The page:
Mitt Romney: I thought Gov. Romney was prepared to debate. He came loaded with statistics. He was extremely aggressive; he spoke over everyone. More often did he look at the moderator and President Obama, and not the camera or the audience. Although he had a smug look throughout the debate, he did appear to be excited to be there.

Barack Obama: I believe President Obama was prepared to debate. He stumbled a few times, but he’s admitted before that he is not the best public speaker. Pres. Obama was very reserved in his delivery, and dealt with his interruptions with poise. When speaking, he either looked at the moderator, the audience, Gov. Romney or the camera. The President looked tense, and at times disturbed.

Here’s what I thought about the debate:

In General: I thought the use of studies and statistics was an excellent idea. Numbers will stick in people’s minds, e.g. 5 trillion and 47 million. However, for those who are keen on research and statistics, we have to ask ourselves where these stats came from and how they were compiled. It’s obvious that both President Obama and Gov. Romney will cite stats that back up their points, but what makes one study better than the other? Now, I have to say that I don’t think the moderator did a good job moderating. I don’t think he allowed a balance between to the candidates in regards to speaking. I felt as though, he allowed Gov. Romney to speak more. I’m quite interested in finding out how long Gov. Romney spoke in comparison to President Obama. What is the purpose of a moderator if he isn’t going to uphold the rules of the debate, and allow the candidates to have an equal amount of speaking time?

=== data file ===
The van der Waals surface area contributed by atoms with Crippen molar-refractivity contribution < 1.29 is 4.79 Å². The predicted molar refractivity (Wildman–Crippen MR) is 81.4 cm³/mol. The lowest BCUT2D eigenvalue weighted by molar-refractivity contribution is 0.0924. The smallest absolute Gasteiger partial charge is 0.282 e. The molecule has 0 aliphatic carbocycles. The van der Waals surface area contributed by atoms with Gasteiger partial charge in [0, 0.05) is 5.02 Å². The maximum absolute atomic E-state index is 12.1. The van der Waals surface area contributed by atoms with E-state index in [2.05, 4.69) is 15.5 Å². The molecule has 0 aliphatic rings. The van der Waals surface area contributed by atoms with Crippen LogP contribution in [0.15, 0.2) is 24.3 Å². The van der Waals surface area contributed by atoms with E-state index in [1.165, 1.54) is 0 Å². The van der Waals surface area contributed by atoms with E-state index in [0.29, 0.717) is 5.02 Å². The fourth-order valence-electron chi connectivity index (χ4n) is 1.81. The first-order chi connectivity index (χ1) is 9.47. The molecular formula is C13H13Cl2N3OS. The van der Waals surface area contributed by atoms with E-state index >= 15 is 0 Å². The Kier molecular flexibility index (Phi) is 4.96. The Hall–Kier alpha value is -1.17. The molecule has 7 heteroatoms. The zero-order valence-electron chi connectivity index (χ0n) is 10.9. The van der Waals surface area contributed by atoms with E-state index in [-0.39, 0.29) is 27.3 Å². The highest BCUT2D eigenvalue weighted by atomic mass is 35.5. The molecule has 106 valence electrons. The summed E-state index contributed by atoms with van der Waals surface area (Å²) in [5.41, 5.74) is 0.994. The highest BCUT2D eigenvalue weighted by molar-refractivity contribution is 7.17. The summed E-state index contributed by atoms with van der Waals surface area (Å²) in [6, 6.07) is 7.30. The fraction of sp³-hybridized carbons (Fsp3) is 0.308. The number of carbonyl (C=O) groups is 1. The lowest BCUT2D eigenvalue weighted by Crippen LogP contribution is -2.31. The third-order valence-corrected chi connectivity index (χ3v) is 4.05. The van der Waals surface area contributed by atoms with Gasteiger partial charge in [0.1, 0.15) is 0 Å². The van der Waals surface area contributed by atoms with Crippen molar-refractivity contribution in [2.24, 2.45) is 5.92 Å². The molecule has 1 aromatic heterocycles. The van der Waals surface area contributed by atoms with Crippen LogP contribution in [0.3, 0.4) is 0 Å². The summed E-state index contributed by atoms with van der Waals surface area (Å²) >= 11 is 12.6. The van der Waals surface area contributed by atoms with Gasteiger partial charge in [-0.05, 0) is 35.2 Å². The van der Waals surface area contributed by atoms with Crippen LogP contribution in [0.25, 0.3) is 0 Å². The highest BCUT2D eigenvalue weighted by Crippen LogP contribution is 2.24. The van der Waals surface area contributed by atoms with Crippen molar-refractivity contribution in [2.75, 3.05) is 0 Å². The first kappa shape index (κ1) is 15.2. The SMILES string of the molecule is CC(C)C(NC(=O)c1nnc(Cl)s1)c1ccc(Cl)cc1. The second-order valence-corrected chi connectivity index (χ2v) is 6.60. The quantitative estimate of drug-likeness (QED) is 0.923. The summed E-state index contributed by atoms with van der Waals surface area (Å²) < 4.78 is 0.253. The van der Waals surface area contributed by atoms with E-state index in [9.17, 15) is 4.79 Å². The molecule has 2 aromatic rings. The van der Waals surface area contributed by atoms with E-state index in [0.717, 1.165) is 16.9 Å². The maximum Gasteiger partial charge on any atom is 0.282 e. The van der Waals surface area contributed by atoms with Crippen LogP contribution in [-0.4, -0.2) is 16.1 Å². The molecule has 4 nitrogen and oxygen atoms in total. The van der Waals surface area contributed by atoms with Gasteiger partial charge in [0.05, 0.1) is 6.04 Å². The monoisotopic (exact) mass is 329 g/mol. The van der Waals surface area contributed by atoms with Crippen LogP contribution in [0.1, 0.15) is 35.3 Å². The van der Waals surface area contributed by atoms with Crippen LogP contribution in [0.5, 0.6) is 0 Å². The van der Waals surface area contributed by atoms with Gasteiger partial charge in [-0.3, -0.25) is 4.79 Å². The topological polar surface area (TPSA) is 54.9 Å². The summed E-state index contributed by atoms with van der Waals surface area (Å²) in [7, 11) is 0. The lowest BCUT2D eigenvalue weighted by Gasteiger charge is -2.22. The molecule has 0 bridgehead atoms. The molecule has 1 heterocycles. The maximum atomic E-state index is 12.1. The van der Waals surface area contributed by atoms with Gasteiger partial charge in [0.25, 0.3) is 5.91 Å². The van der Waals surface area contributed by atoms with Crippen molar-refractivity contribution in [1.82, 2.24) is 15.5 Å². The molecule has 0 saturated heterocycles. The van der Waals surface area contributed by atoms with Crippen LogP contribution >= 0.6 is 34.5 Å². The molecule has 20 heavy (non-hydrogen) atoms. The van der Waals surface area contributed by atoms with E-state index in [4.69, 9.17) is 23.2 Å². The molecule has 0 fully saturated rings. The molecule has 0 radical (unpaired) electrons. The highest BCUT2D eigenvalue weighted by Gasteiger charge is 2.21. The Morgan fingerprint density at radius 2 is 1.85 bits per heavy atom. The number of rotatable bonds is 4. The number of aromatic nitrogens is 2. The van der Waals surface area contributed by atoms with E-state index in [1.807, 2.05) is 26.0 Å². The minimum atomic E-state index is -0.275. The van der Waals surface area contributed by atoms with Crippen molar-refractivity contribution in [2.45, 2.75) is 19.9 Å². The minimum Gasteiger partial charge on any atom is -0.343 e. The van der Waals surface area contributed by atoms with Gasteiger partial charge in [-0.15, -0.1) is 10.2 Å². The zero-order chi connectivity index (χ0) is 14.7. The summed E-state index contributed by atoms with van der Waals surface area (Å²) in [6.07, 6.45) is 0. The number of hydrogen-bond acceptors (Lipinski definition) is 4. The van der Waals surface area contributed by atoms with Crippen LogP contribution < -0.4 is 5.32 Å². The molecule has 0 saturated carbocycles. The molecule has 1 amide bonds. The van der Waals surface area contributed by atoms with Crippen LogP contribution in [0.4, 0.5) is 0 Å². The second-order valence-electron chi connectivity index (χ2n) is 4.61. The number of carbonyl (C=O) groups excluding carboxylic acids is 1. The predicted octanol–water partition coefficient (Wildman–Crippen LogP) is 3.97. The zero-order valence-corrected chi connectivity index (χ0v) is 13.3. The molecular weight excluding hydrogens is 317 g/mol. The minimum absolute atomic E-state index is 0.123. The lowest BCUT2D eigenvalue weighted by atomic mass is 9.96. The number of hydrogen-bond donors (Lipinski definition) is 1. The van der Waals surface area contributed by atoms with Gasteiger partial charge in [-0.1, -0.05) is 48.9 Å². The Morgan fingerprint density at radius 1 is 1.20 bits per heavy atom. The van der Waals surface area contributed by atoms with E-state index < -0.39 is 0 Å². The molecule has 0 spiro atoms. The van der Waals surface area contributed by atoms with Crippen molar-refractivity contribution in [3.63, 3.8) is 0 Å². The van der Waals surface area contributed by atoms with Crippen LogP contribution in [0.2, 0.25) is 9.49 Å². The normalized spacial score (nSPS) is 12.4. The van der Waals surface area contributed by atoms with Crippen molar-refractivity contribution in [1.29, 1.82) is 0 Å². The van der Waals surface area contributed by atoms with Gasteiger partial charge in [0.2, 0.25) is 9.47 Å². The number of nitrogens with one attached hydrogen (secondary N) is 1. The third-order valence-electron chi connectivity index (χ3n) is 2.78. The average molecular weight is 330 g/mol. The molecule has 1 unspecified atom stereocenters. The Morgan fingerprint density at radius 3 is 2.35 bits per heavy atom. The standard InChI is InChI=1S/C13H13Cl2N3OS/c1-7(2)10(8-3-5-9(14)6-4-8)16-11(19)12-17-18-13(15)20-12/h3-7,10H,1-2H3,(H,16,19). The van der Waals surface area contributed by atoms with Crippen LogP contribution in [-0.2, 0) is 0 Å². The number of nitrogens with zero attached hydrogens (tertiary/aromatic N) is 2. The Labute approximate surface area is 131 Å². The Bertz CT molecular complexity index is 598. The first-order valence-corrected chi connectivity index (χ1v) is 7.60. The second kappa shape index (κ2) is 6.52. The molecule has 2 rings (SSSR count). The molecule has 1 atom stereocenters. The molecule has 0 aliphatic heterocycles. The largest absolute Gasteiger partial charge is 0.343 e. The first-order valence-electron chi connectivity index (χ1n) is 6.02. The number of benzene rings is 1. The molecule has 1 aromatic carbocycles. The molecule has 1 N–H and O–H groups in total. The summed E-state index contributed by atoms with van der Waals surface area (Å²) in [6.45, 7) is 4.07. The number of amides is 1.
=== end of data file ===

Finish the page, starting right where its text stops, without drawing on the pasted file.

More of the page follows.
Mitt Romney: I thought he included a lot of statistics in his arguments, which will be helpful to him. I don’t believe that he truly answered a lot of the questions asked of him, which he diverted by making numbered points, all of which didn’t answer the posed question. For instance, he was asked what kind of health care reform he planned and there wasn’t a clear answer. The only thing that I got from that was that he was going to do a lot of the same things the controversial Obama care has imposed, e.g. allowing kids to stay on their parent’s insurance, and not denying people with pre-existing conditions. It has also become evident to me that Gov. Romney changed his platform, and just in time for the debate. He is now focusing on the middle-class, but prior to the debate his main focus was the upper-class. While he was more assertive, Gov. Romney lacked specifics. He wasn’t detailed, and I am still clueless on what his actual plan is to put the USA back on track. I think his main focus during the debate was to state everything Obama was doing wrong, rather than focus on what he was planning to do to make things better. There has been a phrase going around concerning the debate, which I think is accurate; Romney addressed Obama.